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Social Class and Expectations of Rural Adolescents: The Role of Parental Expectations

Authors


concerning this article should be addressed to Sarah Schmitt-Wilson, Department of Education, Montana State University, 120 Reid Hall, Bozeman, MT 59717 (e-mail: sarahschmittwilson@gmail.com).

Abstract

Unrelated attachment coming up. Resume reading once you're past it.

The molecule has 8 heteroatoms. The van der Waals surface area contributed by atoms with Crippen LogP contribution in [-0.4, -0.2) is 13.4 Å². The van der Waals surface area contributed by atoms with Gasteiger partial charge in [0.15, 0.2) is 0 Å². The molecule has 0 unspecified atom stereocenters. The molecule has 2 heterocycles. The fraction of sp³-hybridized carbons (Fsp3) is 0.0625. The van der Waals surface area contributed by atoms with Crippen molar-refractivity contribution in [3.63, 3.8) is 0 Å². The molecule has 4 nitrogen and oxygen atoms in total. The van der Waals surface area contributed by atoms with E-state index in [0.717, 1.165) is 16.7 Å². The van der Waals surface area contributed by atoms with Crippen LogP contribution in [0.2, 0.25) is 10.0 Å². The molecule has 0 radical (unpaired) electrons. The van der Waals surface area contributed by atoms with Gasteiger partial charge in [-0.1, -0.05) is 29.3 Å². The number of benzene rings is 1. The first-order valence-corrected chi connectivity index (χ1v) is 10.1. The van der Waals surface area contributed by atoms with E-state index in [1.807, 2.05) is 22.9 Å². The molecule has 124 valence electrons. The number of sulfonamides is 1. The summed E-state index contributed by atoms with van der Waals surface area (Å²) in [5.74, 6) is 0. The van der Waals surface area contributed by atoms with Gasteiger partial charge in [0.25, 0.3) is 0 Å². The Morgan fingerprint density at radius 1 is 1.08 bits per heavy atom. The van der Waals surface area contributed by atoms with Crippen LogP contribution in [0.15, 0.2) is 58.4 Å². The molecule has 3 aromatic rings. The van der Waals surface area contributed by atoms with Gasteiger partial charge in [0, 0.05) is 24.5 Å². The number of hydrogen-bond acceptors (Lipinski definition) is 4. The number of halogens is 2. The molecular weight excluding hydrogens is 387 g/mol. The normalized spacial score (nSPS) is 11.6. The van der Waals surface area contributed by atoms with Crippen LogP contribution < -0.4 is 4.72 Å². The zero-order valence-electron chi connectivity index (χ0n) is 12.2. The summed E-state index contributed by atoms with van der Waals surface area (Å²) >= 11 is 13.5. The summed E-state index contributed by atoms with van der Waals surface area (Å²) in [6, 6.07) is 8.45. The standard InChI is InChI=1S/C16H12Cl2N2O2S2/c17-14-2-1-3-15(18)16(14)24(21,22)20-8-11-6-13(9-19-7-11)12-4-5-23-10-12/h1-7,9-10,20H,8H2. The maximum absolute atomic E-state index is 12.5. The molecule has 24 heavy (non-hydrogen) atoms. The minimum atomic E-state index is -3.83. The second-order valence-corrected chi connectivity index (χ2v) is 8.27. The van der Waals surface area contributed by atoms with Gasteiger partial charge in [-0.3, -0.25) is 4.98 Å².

This study investigated mechanisms involved in the intergenerational transmission of social class, specifically addressing the prediction of career expectations. The results indicated that among rural high school students (N= 200) in Grades 10–12, there was no direct effect of socioeconomic status (SES; as measured by parent education and occupation) on career expectations. However, there was a direct effect of educational expectations on occupational expectations. Building on the importance of educational expectations in the prediction of occupational expectations, the results suggested that perceived parental expectations explain variance in educational expectations. Overall, it seems that the effect of SES on occupational expectations was mediated by educational expectations; therefore, individuals of lower SES who have increased educational expectations are more likely to have occupational expectations similar to those of their higher SES peers. Moreover, increased parental expectations were positively associated with educational expectations among individuals of various SES levels.

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